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Lauren Smiley | Photo: Margo Moritz | April 22, 2013
When everyone you know is passing the hat, who gets supported and who gets the shaft? Welcome to the new ethics of crowdfunding.
THE CONUNDRUM, REVISITED
Lateefah Simon falls somewhere between the two extremes of crowdfundees—comfortable promoting a noble cause that will benefit other families, but ambivalent and tight-lipped about the one to aid her own. Simon has plugged the bone-marrow registry on KQED and KALW and her Facebook page. At her vow-renewal ceremony at City Hall, there were signs with the slogan “Will you marrow me?” as well as several folding tables where attendees could swab inside their cheek for DNA (that’s how easy it is these days to get on the registry for a future match). With 28 donor drives in the past months, the campaign has registered more than 1,100 donors (the target was 1,000). Yet Simon didn’t mention her GoFundMe campaign in any of those forums. “I’m a little shy about it,” she admits. “When you start saying ‘and help us individually,’ it might dilute the more important message of potentially saving hundreds of lives.”
Instead, friends have been pushing Simon’s fundraising efforts, which, as of press time, have brought in $4,000 in checks, $12,000 via PayPal, and just over $7,000 on GoFundMe. (Simon says that many people have been turned off by the 5 percent charged by the site, a standard cut in the crowdfunding universe.) By late March, Simon and Weston’s savings had hit zero, and it was time to start using the crowdfunded cash. Despite all their efforts, Weston hadn’t found a perfect marrow match, but his half-brother is a half-match—much better than nothing. The couple was bracing for $90,000 in medical and living costs by the end of the year, including a move to Seattle for a transplant at the pioneering Fred Hutchinson Cancer Research Center and an estimated $40,000 copay.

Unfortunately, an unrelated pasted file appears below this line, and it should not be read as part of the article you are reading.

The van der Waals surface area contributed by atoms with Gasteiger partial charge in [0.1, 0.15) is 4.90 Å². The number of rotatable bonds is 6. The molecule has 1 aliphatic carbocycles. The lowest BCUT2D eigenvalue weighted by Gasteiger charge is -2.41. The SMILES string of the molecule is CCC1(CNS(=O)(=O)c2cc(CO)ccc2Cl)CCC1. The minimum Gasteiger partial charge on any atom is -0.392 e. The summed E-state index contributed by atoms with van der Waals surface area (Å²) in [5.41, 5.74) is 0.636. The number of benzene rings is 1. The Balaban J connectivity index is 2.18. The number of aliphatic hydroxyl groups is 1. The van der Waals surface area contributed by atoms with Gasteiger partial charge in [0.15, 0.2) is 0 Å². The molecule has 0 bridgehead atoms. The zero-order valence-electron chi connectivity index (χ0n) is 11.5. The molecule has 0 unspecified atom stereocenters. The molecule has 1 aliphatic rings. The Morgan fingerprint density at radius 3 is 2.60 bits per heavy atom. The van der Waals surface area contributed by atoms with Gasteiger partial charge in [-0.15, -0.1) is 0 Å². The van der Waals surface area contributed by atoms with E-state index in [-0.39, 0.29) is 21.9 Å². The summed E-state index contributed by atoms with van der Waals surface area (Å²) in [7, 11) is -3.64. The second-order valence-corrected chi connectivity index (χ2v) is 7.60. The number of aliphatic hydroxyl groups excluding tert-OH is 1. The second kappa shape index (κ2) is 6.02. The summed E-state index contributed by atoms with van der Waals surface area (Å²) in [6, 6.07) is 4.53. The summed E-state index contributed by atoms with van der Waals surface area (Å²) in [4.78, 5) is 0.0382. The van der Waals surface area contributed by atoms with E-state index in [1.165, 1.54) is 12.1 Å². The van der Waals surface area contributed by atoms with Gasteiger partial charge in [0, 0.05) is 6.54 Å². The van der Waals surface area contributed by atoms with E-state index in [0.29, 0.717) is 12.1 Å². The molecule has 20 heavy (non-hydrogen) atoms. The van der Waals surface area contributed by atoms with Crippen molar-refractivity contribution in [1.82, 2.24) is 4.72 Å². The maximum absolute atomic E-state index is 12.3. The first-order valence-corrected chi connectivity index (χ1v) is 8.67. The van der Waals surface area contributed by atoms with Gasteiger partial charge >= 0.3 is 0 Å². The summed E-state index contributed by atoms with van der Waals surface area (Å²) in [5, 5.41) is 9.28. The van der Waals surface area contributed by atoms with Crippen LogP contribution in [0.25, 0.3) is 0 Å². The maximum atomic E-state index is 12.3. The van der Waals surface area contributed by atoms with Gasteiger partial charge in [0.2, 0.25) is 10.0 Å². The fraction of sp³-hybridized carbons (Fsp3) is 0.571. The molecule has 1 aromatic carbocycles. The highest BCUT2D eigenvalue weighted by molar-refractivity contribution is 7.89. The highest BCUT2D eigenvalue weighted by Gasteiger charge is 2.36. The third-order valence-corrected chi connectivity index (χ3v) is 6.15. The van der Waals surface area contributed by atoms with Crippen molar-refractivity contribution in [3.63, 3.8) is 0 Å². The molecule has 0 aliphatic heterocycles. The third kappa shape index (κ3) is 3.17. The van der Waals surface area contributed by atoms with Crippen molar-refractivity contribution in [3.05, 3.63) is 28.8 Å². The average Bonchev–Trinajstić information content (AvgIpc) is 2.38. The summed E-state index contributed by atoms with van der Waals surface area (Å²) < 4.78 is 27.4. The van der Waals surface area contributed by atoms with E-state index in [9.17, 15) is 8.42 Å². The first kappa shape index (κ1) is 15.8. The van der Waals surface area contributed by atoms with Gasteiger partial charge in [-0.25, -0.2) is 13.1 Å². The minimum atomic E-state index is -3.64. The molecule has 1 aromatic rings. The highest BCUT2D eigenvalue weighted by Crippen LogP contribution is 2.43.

So Simon’s friends decided to intensify fundraising efforts the old-fashioned way: a brainstorming dinner of highly networked acquaintances, including San Francisco supervisor Jane Kim, at the Oakland home of California Bar Foundation executive director Sonia Gonzales. “We’re professionals, and a lot of us grew up poor, and we’re middle-class now,” Simon says. “But being pretty young, we don’t think that we need a big fat nest egg.” She updated the guests on her husband’s progress and asked for their help paying the bills.
“To really look your friends in the face and say, ‘I need your networks, and love, and compassion, and we need your money’—it’s harder face-to-face than online,” Simon says. It’s also harder to say no. By the end of the dinner, the group had pledged to raise $25,000—or $2,000 more than all their previous efforts combined. Some discussed holding a cocktail benefit, and others planned to hit the phones. If there’s one thing Simon has learned, it’s this: A funding site may be a useful tool to collect money, but nothing beats the efforts and support of an actual crowd.
Originally published in the May 2013 issue of San Francisco.